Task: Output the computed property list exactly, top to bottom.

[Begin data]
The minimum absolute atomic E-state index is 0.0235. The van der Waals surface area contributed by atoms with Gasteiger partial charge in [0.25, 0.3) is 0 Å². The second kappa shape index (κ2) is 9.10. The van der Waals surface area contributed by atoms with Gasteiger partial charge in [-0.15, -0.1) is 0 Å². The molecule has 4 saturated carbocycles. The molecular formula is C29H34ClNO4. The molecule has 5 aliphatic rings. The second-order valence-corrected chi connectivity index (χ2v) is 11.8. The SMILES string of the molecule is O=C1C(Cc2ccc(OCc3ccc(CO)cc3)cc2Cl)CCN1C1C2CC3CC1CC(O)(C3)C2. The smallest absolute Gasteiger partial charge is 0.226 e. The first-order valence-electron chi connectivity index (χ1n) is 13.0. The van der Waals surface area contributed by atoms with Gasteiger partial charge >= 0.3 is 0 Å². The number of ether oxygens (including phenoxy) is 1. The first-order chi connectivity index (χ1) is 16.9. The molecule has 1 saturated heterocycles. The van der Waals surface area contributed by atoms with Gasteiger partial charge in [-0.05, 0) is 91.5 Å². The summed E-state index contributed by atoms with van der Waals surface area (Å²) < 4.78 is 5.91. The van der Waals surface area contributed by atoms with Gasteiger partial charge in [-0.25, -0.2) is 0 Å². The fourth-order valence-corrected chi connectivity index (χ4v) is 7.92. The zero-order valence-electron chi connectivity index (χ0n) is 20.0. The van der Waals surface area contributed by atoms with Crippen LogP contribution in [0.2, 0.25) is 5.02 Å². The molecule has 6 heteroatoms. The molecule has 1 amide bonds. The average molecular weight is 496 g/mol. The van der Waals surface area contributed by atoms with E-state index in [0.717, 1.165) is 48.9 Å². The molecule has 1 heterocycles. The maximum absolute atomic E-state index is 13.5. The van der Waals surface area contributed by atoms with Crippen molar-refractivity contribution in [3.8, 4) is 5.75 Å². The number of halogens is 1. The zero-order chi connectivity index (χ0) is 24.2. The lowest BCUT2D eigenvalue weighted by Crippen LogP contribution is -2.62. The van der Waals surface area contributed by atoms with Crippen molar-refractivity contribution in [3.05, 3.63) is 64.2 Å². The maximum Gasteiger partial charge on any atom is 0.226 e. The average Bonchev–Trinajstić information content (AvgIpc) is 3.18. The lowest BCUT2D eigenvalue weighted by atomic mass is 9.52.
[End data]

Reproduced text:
The minimum absolute atomic E-state index is 0.0235. The van der Waals surface area contributed by atoms with Gasteiger partial charge in [0.25, 0.3) is 0 Å². The second kappa shape index (κ2) is 9.10. The van der Waals surface area contributed by atoms with Gasteiger partial charge in [-0.15, -0.1) is 0 Å². The molecule has 4 saturated carbocycles. The molecular formula is C29H34ClNO4. The molecule has 5 aliphatic rings. The second-order valence-corrected chi connectivity index (χ2v) is 11.8. The SMILES string of the molecule is O=C1C(Cc2ccc(OCc3ccc(CO)cc3)cc2Cl)CCN1C1C2CC3CC1CC(O)(C3)C2. The smallest absolute Gasteiger partial charge is 0.226 e. The first-order valence-electron chi connectivity index (χ1n) is 13.0. The van der Waals surface area contributed by atoms with Gasteiger partial charge >= 0.3 is 0 Å². The number of ether oxygens (including phenoxy) is 1. The first-order chi connectivity index (χ1) is 16.9. The molecule has 1 saturated heterocycles. The van der Waals surface area contributed by atoms with Gasteiger partial charge in [-0.05, 0) is 91.5 Å². The summed E-state index contributed by atoms with van der Waals surface area (Å²) < 4.78 is 5.91. The van der Waals surface area contributed by atoms with Gasteiger partial charge in [-0.25, -0.2) is 0 Å². The fourth-order valence-corrected chi connectivity index (χ4v) is 7.92. The zero-order valence-electron chi connectivity index (χ0n) is 20.0. The van der Waals surface area contributed by atoms with Crippen LogP contribution in [0.2, 0.25) is 5.02 Å². The molecule has 6 heteroatoms. The molecule has 1 amide bonds. The average molecular weight is 496 g/mol. The van der Waals surface area contributed by atoms with E-state index in [0.717, 1.165) is 48.9 Å². The molecule has 1 heterocycles. The maximum absolute atomic E-state index is 13.5. The van der Waals surface area contributed by atoms with Crippen molar-refractivity contribution in [3.8, 4) is 5.75 Å². The number of halogens is 1. The zero-order chi connectivity index (χ0) is 24.2. The lowest BCUT2D eigenvalue weighted by Crippen LogP contribution is -2.62. The van der Waals surface area contributed by atoms with Crippen molar-refractivity contribution in [3.05, 3.63) is 64.2 Å². The maximum Gasteiger partial charge on any atom is 0.226 e. The average Bonchev–Trinajstić information content (AvgIpc) is 3.18. The lowest BCUT2D eigenvalue weighted by atomic mass is 9.52.